Here’s some added bureaucracy: We asked HUD to confirm, and it said it’s up to the state to decide. But several state agencies said it’s a HUD form, so it’s up to HUD.
NJPMA’s Douglen said because the state doesn’t have a license for pest inspectors, it’s the commercial pesticide applicator license that applies.
We then spoke to Finn, who said he’s done more than 12,000 inspections over 14 years.
“There was nothing visible when I was there,” he said. “I sympathize with the guy … it’s a limited inspection.”
Finn also disagreed with his qualification to fill out the NPMA-33.
“A report can be filled out by anybody,” he said. “You need a license to treat.”
We also reached out to the CEO of Pillar to Post, who referred us to regional director Jim Loughery.
He said Berry was instructed in the report to get a termite inspection, and that Finn requested a site visit after Berry reported the termites to him, but Berry “wouldn’t allow him to return to the property.”
“Termites can build an 18″ tube in 24 hours,” he said in an e-mail. “Mr. Berry discovered termites in his house four months after Mr. Finn’s inspection. The four foot shelter tube could have been built in four days.”
In a follow-up e-mail, he also said: “Mr. Finn is a certified as a Wood Destroying Insect Inspector through the New Jersey Pest Management Association.”
That’s not accurate, according to the NJPMA, whose records show Finn took the course but failed one of the tests. Plus, NJPMA said, it does not give out certifications, but “credentials” with a badge number, which are awarded after applicants take the course, pass the tests and then get the applicator license from DEP — a license Finn doesn’t have.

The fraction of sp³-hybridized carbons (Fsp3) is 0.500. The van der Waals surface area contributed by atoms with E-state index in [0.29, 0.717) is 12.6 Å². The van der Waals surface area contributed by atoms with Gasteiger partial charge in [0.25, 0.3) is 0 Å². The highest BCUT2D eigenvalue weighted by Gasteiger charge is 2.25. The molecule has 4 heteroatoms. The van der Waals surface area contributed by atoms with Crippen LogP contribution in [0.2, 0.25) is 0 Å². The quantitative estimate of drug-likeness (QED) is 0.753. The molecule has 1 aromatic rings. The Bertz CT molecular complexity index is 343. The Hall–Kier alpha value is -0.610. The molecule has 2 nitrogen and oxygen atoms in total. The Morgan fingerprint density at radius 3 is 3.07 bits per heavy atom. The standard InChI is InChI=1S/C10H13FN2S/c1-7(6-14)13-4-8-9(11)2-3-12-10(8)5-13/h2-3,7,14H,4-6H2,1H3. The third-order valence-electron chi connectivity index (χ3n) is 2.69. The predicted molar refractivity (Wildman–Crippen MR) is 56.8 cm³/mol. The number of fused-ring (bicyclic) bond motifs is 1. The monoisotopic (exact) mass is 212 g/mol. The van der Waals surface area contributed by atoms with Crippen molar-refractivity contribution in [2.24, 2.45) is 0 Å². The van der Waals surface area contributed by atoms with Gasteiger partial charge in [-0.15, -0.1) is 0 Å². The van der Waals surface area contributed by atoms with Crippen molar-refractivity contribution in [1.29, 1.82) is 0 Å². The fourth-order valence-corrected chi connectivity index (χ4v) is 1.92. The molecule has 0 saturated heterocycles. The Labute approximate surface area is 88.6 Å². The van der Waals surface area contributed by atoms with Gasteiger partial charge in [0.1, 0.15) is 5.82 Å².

We asked Loughery for clarification, he said Bamboozled’s facts were correct and Finn in fact did not have a badge number from NJPMA.
Berry isn’t satisfied, and he’s still considering suing the company.
“I still have images of termites in my head,” he said. “I am reminded daily about the financial stress it has caused my family.”
We’ll let you know what happens.
HOW TO FIND AN INSPECTOR
Termites cause $5 billion in property damage annually, and most damage is not covered under homeowners’ insurance, according to the National Pest Management Association.
That means it’s vital you do what you can to protect your investment. Before buying a home, you should hire a home inspector, but also get someone who is trained in bugs, whether it’s the home inspector or a separate pest control expert.
Don’t immediately hire whoever your real estate agent recommends, but do your own research instead.
When you select a home inspector, consider choosing someone who is a member of a respected industry group, such as the American Society of Home Inspectors, the National Association of Home Inspectors or the National Institute of Building Inspectors.
Home inspectors in New Jersey must be registered with the state. Check online or call 973-504-6200.
If you also want your home inspector to perform a wood destroying insect inspection, make sure he or she is experienced, and has had training in the area. Several large pest control companies offer training, as does the New Jersey Pest Management Association.
Make sure you don’t choose a group that issues a certification simply for someone who applies to a program and writes a check.
Or, hire a pest inspector who does bugs and only bugs.
While anyone in New Jersey can do a pest inspection without a license, remember that if your bank requires a NPMA-33, it must be completed by someone who is licensed as commercial pest applicator with the DEP.
To see if a company or operator is licensed, use the DEP Data Miner online or call (609) 984-6507.